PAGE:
Phosphate binder use was associated with lower mortality riskbut a higher risk of end-stage renal disease (ESRD) among patients withchronic kidney disease (CKD) andhigh phosphorus levels, accordingto study findings presented at theNational Kidney Foundation’s 2015Spring Clinical Meetings in Dallas.

In a retrospective longitudinal cohortstudy, Ardeshir Khosraviani, MD, andcolleagues at Kaiser PermanenteSouthern California compared phosphatebinder use and non-use among3,026 non-dialysis CKD patients withhyperphosphatemia (phosphorus levels5.5 mg/dL or higher). Comparedwith patients who did not use phosphatebinders, those who did had a15% decreased mortality risk and anearly 3-fold increased risk of ESRD,the investigators reported. 

“These findings underscore theneed to better understand whetherearlier phosphorus management mayimpact morbidity and mortality inadvanced CKD,” the authors concludedin a poster presentation.Of the 3,026 subjects, 596 usedbinders and 2,430 did not. Studysubjects had a mean age was 65.5years; 49% were female, 49% werewhite, 24% were Hispanic, 17.3%were black, and 8.5% were Asian.The binder group had higher rates ofdiabetes, hypertension, and coronary artery disease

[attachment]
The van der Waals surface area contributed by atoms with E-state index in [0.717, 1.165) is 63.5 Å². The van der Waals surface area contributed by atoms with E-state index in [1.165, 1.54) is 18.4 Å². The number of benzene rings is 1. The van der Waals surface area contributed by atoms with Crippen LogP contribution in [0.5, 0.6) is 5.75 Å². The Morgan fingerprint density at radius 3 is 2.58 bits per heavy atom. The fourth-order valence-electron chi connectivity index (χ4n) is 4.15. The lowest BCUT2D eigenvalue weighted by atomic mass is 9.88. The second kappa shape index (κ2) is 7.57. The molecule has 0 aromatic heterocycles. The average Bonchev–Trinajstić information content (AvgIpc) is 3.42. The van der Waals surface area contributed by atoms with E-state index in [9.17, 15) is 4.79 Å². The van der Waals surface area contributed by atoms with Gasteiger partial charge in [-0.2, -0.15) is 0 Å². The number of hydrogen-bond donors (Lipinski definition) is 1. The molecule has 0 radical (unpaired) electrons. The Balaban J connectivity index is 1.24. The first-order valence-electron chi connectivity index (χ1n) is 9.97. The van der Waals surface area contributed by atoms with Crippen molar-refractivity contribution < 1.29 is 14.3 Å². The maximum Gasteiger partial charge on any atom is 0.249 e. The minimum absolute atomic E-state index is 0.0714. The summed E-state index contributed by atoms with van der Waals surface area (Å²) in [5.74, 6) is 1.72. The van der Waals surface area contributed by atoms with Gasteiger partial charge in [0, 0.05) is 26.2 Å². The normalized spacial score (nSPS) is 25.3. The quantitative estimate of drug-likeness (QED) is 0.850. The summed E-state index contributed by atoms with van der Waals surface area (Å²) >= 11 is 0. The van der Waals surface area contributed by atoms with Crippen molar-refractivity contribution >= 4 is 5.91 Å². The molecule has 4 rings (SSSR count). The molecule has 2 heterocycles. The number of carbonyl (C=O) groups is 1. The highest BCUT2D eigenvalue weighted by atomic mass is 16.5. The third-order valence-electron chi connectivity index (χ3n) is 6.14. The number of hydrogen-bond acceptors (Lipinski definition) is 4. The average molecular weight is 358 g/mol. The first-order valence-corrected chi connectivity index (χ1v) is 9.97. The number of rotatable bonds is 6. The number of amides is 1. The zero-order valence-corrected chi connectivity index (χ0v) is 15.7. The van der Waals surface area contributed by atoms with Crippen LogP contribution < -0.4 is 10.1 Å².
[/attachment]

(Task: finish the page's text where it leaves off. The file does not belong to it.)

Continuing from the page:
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“Our study raises the question ofwhether earlier management andcontrol of hyperphosphatemia in theCKD population with binder therapymay improve patient survival interms of mortality prior to and after[transition to ESRD],” Dr. Khosravianitold Renal & Urology News

He said he and his colleaguesbelieve their study adds to the literatureon the topic because it lookedat a real-world practice environmentusing a large and heterogeneousCKD population, and the results provideinsights into CKD mineral-bonemanagement strategies as patientstransition to ESRD.